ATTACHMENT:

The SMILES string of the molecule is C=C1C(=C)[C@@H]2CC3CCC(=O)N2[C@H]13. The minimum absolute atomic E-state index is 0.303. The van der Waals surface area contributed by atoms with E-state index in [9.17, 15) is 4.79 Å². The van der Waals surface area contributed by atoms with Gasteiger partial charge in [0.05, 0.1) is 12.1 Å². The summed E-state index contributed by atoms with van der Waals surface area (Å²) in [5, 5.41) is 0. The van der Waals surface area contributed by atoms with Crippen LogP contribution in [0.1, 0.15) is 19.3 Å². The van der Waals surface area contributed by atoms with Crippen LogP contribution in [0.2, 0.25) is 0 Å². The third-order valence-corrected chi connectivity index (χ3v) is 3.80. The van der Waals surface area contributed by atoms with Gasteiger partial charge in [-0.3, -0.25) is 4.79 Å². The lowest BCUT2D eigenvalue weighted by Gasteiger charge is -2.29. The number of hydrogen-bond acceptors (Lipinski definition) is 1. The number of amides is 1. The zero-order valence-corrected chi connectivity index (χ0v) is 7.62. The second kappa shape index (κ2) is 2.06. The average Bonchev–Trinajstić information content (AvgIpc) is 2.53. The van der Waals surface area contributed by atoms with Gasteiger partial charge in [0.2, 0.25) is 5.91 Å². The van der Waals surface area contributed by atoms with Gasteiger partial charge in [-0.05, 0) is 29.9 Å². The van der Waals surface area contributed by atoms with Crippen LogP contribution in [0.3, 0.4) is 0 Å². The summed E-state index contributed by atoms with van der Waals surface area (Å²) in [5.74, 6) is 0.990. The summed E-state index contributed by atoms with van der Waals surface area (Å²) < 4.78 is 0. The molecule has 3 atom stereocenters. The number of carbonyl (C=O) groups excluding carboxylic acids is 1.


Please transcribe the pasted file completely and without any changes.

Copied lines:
The SMILES string of the molecule is C=C1C(=C)[C@@H]2CC3CCC(=O)N2[C@H]13. The minimum absolute atomic E-state index is 0.303. The van der Waals surface area contributed by atoms with E-state index in [9.17, 15) is 4.79 Å². The van der Waals surface area contributed by atoms with Gasteiger partial charge in [0.05, 0.1) is 12.1 Å². The summed E-state index contributed by atoms with van der Waals surface area (Å²) in [5, 5.41) is 0. The van der Waals surface area contributed by atoms with Crippen LogP contribution in [0.1, 0.15) is 19.3 Å². The van der Waals surface area contributed by atoms with Crippen LogP contribution in [0.2, 0.25) is 0 Å². The third-order valence-corrected chi connectivity index (χ3v) is 3.80. The van der Waals surface area contributed by atoms with Gasteiger partial charge in [-0.3, -0.25) is 4.79 Å². The lowest BCUT2D eigenvalue weighted by Gasteiger charge is -2.29. The number of hydrogen-bond acceptors (Lipinski definition) is 1. The number of amides is 1. The zero-order valence-corrected chi connectivity index (χ0v) is 7.62. The second kappa shape index (κ2) is 2.06. The average Bonchev–Trinajstić information content (AvgIpc) is 2.53. The van der Waals surface area contributed by atoms with Gasteiger partial charge in [0.2, 0.25) is 5.91 Å². The van der Waals surface area contributed by atoms with Gasteiger partial charge in [-0.05, 0) is 29.9 Å². The van der Waals surface area contributed by atoms with Crippen LogP contribution in [0.3, 0.4) is 0 Å². The summed E-state index contributed by atoms with van der Waals surface area (Å²) in [5.74, 6) is 0.990. The summed E-state index contributed by atoms with van der Waals surface area (Å²) < 4.78 is 0. The molecule has 3 atom stereocenters. The number of carbonyl (C=O) groups excluding carboxylic acids is 1.